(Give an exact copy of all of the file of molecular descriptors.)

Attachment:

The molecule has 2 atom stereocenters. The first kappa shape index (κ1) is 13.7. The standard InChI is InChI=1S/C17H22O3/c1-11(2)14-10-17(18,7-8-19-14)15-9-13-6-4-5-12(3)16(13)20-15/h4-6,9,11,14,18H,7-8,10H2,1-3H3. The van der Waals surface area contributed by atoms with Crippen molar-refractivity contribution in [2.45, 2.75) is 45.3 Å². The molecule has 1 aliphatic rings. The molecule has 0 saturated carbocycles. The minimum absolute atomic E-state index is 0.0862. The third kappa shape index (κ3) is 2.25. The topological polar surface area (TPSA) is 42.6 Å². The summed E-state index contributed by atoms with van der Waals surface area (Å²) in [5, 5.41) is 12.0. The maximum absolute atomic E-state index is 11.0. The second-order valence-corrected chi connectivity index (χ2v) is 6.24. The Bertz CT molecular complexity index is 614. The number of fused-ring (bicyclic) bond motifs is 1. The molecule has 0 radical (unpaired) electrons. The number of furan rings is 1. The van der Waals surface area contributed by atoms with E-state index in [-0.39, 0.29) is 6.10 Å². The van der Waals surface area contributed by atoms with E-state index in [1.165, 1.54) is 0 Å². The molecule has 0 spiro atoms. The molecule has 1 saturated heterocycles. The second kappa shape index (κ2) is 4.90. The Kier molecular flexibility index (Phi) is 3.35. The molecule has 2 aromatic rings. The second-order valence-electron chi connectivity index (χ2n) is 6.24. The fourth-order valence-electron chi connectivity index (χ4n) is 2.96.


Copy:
The molecule has 2 atom stereocenters. The first kappa shape index (κ1) is 13.7. The standard InChI is InChI=1S/C17H22O3/c1-11(2)14-10-17(18,7-8-19-14)15-9-13-6-4-5-12(3)16(13)20-15/h4-6,9,11,14,18H,7-8,10H2,1-3H3. The van der Waals surface area contributed by atoms with Crippen molar-refractivity contribution in [2.45, 2.75) is 45.3 Å². The molecule has 1 aliphatic rings. The molecule has 0 saturated carbocycles. The minimum absolute atomic E-state index is 0.0862. The third kappa shape index (κ3) is 2.25. The topological polar surface area (TPSA) is 42.6 Å². The summed E-state index contributed by atoms with van der Waals surface area (Å²) in [5, 5.41) is 12.0. The maximum absolute atomic E-state index is 11.0. The second-order valence-corrected chi connectivity index (χ2v) is 6.24. The Bertz CT molecular complexity index is 614. The number of fused-ring (bicyclic) bond motifs is 1. The molecule has 0 radical (unpaired) electrons. The number of furan rings is 1. The van der Waals surface area contributed by atoms with E-state index in [-0.39, 0.29) is 6.10 Å². The van der Waals surface area contributed by atoms with E-state index in [1.165, 1.54) is 0 Å². The molecule has 0 spiro atoms. The molecule has 1 saturated heterocycles. The second kappa shape index (κ2) is 4.90. The Kier molecular flexibility index (Phi) is 3.35. The molecule has 2 aromatic rings. The second-order valence-electron chi connectivity index (χ2n) is 6.24. The fourth-order valence-electron chi connectivity index (χ4n) is 2.96.